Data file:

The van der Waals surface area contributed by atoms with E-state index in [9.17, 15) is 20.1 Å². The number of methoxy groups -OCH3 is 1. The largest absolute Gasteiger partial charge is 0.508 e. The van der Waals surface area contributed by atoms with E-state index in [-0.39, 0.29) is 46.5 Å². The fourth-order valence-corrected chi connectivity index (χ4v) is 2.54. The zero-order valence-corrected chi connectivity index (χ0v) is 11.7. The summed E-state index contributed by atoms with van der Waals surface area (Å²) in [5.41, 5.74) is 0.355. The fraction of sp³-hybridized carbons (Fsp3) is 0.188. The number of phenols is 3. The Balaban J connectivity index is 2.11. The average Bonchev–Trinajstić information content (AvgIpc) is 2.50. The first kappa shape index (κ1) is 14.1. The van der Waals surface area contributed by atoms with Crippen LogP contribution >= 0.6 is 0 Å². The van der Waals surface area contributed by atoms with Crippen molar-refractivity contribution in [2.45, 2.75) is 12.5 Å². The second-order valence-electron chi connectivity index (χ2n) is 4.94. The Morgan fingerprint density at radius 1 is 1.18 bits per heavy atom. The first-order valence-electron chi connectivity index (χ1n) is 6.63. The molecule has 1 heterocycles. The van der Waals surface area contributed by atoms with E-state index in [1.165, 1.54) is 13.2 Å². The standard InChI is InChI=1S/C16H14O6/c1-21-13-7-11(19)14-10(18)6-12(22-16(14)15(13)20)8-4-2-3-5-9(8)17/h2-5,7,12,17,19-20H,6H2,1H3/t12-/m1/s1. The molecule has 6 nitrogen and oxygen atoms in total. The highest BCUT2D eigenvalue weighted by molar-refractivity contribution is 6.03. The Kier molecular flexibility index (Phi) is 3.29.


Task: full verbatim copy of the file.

The van der Waals surface area contributed by atoms with E-state index in [9.17, 15) is 20.1 Å². The number of methoxy groups -OCH3 is 1. The largest absolute Gasteiger partial charge is 0.508 e. The van der Waals surface area contributed by atoms with E-state index in [-0.39, 0.29) is 46.5 Å². The fourth-order valence-corrected chi connectivity index (χ4v) is 2.54. The zero-order valence-corrected chi connectivity index (χ0v) is 11.7. The summed E-state index contributed by atoms with van der Waals surface area (Å²) in [5.41, 5.74) is 0.355. The fraction of sp³-hybridized carbons (Fsp3) is 0.188. The number of phenols is 3. The Balaban J connectivity index is 2.11. The average Bonchev–Trinajstić information content (AvgIpc) is 2.50. The first kappa shape index (κ1) is 14.1. The van der Waals surface area contributed by atoms with Crippen LogP contribution >= 0.6 is 0 Å². The van der Waals surface area contributed by atoms with Crippen molar-refractivity contribution in [2.45, 2.75) is 12.5 Å². The second-order valence-electron chi connectivity index (χ2n) is 4.94. The Morgan fingerprint density at radius 1 is 1.18 bits per heavy atom. The first-order valence-electron chi connectivity index (χ1n) is 6.63. The molecule has 1 heterocycles. The van der Waals surface area contributed by atoms with E-state index in [1.165, 1.54) is 13.2 Å². The standard InChI is InChI=1S/C16H14O6/c1-21-13-7-11(19)14-10(18)6-12(22-16(14)15(13)20)8-4-2-3-5-9(8)17/h2-5,7,12,17,19-20H,6H2,1H3/t12-/m1/s1. The molecule has 6 nitrogen and oxygen atoms in total. The highest BCUT2D eigenvalue weighted by molar-refractivity contribution is 6.03. The Kier molecular flexibility index (Phi) is 3.29.